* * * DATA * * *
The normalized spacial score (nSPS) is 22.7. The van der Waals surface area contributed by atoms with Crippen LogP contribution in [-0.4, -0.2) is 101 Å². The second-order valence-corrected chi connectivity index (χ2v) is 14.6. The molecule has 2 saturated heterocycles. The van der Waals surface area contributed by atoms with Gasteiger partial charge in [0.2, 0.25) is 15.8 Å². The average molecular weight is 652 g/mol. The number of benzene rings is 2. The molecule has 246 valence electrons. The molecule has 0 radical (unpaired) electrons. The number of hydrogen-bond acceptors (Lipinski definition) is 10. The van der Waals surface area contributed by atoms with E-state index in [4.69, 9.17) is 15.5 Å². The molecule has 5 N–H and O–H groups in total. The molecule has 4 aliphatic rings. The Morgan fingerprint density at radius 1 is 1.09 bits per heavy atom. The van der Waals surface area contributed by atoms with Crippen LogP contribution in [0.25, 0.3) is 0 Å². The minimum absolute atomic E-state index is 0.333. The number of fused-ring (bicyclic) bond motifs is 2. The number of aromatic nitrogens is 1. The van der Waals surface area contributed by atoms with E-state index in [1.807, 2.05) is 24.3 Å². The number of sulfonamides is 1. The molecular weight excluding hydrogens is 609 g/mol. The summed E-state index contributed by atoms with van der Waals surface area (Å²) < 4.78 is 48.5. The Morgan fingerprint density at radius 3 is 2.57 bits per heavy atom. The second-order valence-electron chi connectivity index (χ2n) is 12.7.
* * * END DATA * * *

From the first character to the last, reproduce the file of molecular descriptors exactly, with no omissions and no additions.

The normalized spacial score (nSPS) is 22.7. The van der Waals surface area contributed by atoms with Crippen LogP contribution in [-0.4, -0.2) is 101 Å². The second-order valence-corrected chi connectivity index (χ2v) is 14.6. The molecule has 2 saturated heterocycles. The van der Waals surface area contributed by atoms with Gasteiger partial charge in [0.2, 0.25) is 15.8 Å². The average molecular weight is 652 g/mol. The number of benzene rings is 2. The molecule has 246 valence electrons. The molecule has 0 radical (unpaired) electrons. The number of hydrogen-bond acceptors (Lipinski definition) is 10. The van der Waals surface area contributed by atoms with E-state index in [4.69, 9.17) is 15.5 Å². The molecule has 5 N–H and O–H groups in total. The molecule has 4 aliphatic rings. The Morgan fingerprint density at radius 1 is 1.09 bits per heavy atom. The van der Waals surface area contributed by atoms with Crippen LogP contribution in [0.25, 0.3) is 0 Å². The minimum absolute atomic E-state index is 0.333. The number of fused-ring (bicyclic) bond motifs is 2. The number of aromatic nitrogens is 1. The van der Waals surface area contributed by atoms with E-state index in [1.807, 2.05) is 24.3 Å². The number of sulfonamides is 1. The molecular weight excluding hydrogens is 609 g/mol. The summed E-state index contributed by atoms with van der Waals surface area (Å²) < 4.78 is 48.5. The Morgan fingerprint density at radius 3 is 2.57 bits per heavy atom. The second-order valence-electron chi connectivity index (χ2n) is 12.7.